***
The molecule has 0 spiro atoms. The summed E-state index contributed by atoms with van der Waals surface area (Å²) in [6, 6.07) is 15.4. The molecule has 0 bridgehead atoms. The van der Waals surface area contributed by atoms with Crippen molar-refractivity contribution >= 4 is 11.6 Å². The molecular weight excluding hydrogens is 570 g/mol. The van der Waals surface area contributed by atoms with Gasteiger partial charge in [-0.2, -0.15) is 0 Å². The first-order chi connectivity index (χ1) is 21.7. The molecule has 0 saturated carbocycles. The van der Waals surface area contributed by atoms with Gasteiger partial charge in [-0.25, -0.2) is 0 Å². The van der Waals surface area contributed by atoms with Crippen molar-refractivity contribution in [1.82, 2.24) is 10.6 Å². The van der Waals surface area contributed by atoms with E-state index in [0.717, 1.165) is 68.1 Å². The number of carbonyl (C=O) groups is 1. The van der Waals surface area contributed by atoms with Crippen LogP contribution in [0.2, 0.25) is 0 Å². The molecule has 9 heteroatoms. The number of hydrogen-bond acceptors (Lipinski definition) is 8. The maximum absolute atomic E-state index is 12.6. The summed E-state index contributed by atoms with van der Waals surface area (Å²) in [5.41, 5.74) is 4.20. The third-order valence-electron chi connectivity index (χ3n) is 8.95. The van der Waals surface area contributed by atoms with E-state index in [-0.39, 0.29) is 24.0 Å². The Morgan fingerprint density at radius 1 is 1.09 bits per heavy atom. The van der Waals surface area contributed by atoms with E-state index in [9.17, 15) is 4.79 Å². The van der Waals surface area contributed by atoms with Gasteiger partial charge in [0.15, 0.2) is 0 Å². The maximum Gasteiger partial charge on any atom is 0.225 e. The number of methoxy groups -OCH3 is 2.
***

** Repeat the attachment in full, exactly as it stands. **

The molecule has 0 spiro atoms. The summed E-state index contributed by atoms with van der Waals surface area (Å²) in [6, 6.07) is 15.4. The molecule has 0 bridgehead atoms. The van der Waals surface area contributed by atoms with Crippen molar-refractivity contribution >= 4 is 11.6 Å². The molecular weight excluding hydrogens is 570 g/mol. The van der Waals surface area contributed by atoms with Gasteiger partial charge in [-0.2, -0.15) is 0 Å². The first-order chi connectivity index (χ1) is 21.7. The molecule has 0 saturated carbocycles. The van der Waals surface area contributed by atoms with Gasteiger partial charge in [-0.25, -0.2) is 0 Å². The van der Waals surface area contributed by atoms with Crippen molar-refractivity contribution in [1.82, 2.24) is 10.6 Å². The van der Waals surface area contributed by atoms with E-state index in [0.717, 1.165) is 68.1 Å². The number of carbonyl (C=O) groups is 1. The van der Waals surface area contributed by atoms with Crippen LogP contribution in [0.2, 0.25) is 0 Å². The molecule has 9 heteroatoms. The number of hydrogen-bond acceptors (Lipinski definition) is 8. The maximum absolute atomic E-state index is 12.6. The summed E-state index contributed by atoms with van der Waals surface area (Å²) in [5.41, 5.74) is 4.20. The third-order valence-electron chi connectivity index (χ3n) is 8.95. The van der Waals surface area contributed by atoms with E-state index in [-0.39, 0.29) is 24.0 Å². The Morgan fingerprint density at radius 1 is 1.09 bits per heavy atom. The van der Waals surface area contributed by atoms with E-state index in [9.17, 15) is 4.79 Å². The van der Waals surface area contributed by atoms with Gasteiger partial charge in [0.15, 0.2) is 0 Å². The maximum Gasteiger partial charge on any atom is 0.225 e. The number of methoxy groups -OCH3 is 2.